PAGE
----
Highlights

“The Washington Ballet awakens with a lavish, triumphant ‘Sleeping Beauty’ one beautifully detailed scene after another, masses of sumptuous costumes and a breakout, starmaking showcase for dazzling new Company member Katherine Barkman. It is every bit the show of refinement it was destined to be.” – Sarah Kaufman, The Washington Post

“This sparkling production, staged with skill and care by the company’s artistic director Julie Kent and her husband, associate artistic director Victor Barbee, proved not only an important milestone in the troupe’s history but also a testament to the Washington Ballet’s growing artistic excellence.” – Oksana Khadarina, DanceTabs.com

“Katherine Barkman’s career reads like a storybook: At 18, she left Pennsylvania and moved to the Philippines to become a principal at Ballet Manila. She danced Juliet, Giselle, Odette/Odile and Kitri, but three years in, it was time for new challenges. Late last year, Barkman joined The Washington Ballet, bringing her scintillating, pure Vaganova technique and her warm stage persona to U.S. audiences.” – Lisa Traiger, Dance Magazine

“Ballet—a centuries-old performance art form—has endured much death and rebirth. And it’s artists like Perez, who can reach the heart of the dance night after night, that can reignite the popularity of ballet.” – Mary Scott Manning, Washington City Paper

“If “The Nutcracker” is the ballet as icon, Kent — tall, sometimes regal, with the halo of legend around her history and career — is the ballerina as icon. If you had to close your eyes and try to picture the most ballerina-like person you could, you’d open your eyes and, more often than not, see Kent in a classic pose, en pointe, not far removed from the fluttering sky, safe on the stage but ready for flight. As a prima ballerina, an artist of classical dance, she is up there among the big names: Suzanne Farrell, Gelsey Kirkland and the like.” – Gary Tischler, The Georgetowner

“There’s buoyancy and wit in each of the works, with a spirit of breezy playfulness in Morris’s; the circusy colors and bold, unexpected corporeal shapes in Cunningham’s; and the swing-era sass of Taylor’s.”- Sarah Kaufman, The Washington Post

“The Washington Ballet’s Contemporary Masters program, which opened Wednesday night at the Harman Center for the Arts and continues through Sunday, is a master class in late 20th Century modern dance works that is both thought-provoking and awfully fun to watch.” – Maria Di Mento, DCTheatreScene.com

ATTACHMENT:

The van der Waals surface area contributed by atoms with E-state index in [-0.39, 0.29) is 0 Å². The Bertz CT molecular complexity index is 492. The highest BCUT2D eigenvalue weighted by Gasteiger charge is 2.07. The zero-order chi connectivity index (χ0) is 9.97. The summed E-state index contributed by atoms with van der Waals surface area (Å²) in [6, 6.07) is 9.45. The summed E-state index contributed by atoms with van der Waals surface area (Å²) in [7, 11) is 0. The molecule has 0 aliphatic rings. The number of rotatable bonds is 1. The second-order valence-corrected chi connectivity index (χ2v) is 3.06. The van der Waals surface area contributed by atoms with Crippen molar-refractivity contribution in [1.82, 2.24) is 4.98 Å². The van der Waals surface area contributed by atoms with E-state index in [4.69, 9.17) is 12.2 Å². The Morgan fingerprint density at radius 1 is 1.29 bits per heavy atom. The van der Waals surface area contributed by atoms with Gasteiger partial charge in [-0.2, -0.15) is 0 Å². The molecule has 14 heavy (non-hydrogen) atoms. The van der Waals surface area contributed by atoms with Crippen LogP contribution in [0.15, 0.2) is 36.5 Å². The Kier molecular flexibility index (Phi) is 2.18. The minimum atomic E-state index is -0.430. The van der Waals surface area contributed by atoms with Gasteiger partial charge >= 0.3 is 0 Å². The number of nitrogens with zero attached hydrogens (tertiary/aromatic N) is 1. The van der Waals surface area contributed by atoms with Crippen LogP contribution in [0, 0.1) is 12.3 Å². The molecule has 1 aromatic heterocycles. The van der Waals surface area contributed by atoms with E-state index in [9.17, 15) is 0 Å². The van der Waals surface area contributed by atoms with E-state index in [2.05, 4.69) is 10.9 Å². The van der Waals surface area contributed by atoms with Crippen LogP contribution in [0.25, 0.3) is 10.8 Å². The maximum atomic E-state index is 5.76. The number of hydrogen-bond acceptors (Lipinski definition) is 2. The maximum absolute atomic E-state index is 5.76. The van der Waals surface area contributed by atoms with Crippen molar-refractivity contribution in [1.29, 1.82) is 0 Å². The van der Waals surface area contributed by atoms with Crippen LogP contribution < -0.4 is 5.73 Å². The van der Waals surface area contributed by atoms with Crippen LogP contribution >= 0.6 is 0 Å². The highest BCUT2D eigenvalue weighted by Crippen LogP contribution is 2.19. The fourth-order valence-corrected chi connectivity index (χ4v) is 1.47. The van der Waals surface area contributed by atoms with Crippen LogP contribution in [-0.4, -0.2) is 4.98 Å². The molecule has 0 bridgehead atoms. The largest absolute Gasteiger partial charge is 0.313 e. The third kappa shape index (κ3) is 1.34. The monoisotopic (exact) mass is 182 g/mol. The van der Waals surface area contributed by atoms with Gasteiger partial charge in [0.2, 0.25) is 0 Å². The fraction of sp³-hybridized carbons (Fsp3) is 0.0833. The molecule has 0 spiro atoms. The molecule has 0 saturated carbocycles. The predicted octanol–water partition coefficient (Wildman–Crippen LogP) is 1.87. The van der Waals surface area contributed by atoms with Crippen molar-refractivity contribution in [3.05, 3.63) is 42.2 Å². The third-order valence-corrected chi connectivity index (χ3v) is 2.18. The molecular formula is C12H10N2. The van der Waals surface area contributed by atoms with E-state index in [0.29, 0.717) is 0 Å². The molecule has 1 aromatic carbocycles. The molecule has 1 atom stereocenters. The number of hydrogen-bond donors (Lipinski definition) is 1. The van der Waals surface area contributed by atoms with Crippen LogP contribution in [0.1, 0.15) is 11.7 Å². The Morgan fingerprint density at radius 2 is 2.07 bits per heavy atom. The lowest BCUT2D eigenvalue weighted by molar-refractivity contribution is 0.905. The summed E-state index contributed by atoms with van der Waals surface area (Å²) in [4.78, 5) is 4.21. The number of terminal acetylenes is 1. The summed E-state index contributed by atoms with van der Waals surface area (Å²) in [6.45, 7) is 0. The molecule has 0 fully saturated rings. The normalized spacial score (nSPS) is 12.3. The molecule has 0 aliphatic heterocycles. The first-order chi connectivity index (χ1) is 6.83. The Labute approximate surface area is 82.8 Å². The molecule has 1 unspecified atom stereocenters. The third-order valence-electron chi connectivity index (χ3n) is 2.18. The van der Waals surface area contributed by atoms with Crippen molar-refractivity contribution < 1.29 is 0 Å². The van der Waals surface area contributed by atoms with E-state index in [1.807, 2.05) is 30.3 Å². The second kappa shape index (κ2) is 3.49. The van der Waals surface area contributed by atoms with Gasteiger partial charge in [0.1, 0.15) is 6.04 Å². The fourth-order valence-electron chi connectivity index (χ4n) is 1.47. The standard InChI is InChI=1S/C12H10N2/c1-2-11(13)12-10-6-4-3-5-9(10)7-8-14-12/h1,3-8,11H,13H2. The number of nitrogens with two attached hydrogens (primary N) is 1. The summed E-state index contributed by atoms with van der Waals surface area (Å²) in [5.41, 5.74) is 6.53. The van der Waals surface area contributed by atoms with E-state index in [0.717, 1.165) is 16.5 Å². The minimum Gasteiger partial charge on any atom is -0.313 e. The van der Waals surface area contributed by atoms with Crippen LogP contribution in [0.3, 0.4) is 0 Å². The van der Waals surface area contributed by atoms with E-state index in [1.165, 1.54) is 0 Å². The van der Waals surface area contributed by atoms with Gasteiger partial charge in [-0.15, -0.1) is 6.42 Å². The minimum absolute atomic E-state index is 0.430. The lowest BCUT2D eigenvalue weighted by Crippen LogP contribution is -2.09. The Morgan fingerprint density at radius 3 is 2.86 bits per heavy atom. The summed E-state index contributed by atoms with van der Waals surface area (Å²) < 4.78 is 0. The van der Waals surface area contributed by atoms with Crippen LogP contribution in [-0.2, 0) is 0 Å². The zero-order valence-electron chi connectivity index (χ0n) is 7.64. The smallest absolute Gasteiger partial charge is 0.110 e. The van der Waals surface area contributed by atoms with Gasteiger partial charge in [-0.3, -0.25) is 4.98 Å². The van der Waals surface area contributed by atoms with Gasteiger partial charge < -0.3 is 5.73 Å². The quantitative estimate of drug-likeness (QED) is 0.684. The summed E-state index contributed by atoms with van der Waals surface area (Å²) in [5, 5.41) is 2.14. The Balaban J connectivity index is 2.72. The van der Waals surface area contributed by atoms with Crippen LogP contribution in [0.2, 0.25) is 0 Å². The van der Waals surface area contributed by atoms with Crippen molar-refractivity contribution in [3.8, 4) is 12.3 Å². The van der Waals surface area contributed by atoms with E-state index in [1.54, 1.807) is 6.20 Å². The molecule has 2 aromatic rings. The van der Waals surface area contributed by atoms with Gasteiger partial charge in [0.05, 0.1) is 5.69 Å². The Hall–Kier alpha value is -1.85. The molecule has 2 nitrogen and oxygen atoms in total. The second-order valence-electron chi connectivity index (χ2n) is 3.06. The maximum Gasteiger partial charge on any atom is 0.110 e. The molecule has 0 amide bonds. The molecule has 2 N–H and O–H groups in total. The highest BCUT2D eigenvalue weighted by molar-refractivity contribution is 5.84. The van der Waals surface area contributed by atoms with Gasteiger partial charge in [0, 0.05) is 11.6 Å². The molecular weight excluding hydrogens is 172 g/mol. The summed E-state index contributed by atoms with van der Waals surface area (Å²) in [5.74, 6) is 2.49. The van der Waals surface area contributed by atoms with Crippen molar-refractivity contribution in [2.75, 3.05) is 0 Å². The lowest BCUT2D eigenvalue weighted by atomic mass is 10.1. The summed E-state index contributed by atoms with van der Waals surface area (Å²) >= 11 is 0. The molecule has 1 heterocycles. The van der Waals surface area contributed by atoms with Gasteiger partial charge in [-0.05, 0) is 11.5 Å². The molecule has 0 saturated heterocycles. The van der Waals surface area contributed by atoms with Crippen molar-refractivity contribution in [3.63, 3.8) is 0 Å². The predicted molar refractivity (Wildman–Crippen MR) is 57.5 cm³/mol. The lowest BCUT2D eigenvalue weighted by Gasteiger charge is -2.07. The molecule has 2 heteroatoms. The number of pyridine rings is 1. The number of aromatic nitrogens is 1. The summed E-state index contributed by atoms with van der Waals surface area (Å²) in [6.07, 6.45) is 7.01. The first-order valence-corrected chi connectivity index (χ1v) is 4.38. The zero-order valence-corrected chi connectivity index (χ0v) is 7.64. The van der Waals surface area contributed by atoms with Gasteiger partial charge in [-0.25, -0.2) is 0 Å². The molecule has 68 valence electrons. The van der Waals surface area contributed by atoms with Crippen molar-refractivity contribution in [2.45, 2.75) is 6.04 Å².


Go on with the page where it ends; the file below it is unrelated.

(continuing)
“Julie Kent’s office walls are a peak inside her past. They’re covered with the teachers she loved, the dancers who inspired her and the roles she adored. It’s a greek chorus of lovely black and white faces. When I ask her about her inspiration, as at the director of The Washington Ballet and as a dancer, she throws a hand up in the air and gestures to all of them in one fell swoop.” – Kaylee Dugan and Nicholas Karlin, BYT

“I think it’s all about your intention,” Kent says. “The intention of a dancer is to create art, to create beauty. The intention of an athlete is to win a game or win a contest. So, while the preparation and the actual physical body of work may be very similar, the intentions are completely different. We are artists and we are athletes, but we are artists first.” 

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Archive

Under Construction

January 2019

Pointe Magazine: The Washington Ballet’s Nardia Boodoo Mixes Bold Patterns and Bright Color Palettes In and Out of the Studio (January 17, 2019)

December 2018

The New York Times: Joyce Theater’s Spring Season Brings Australians and Cunningham Celebration (December 14, 2018)

November 2018

The Kojo Nnamdi Show: Boys At The Barre: The Joys And Challenges Of Male Ballet Dancers (November 12, 2018)

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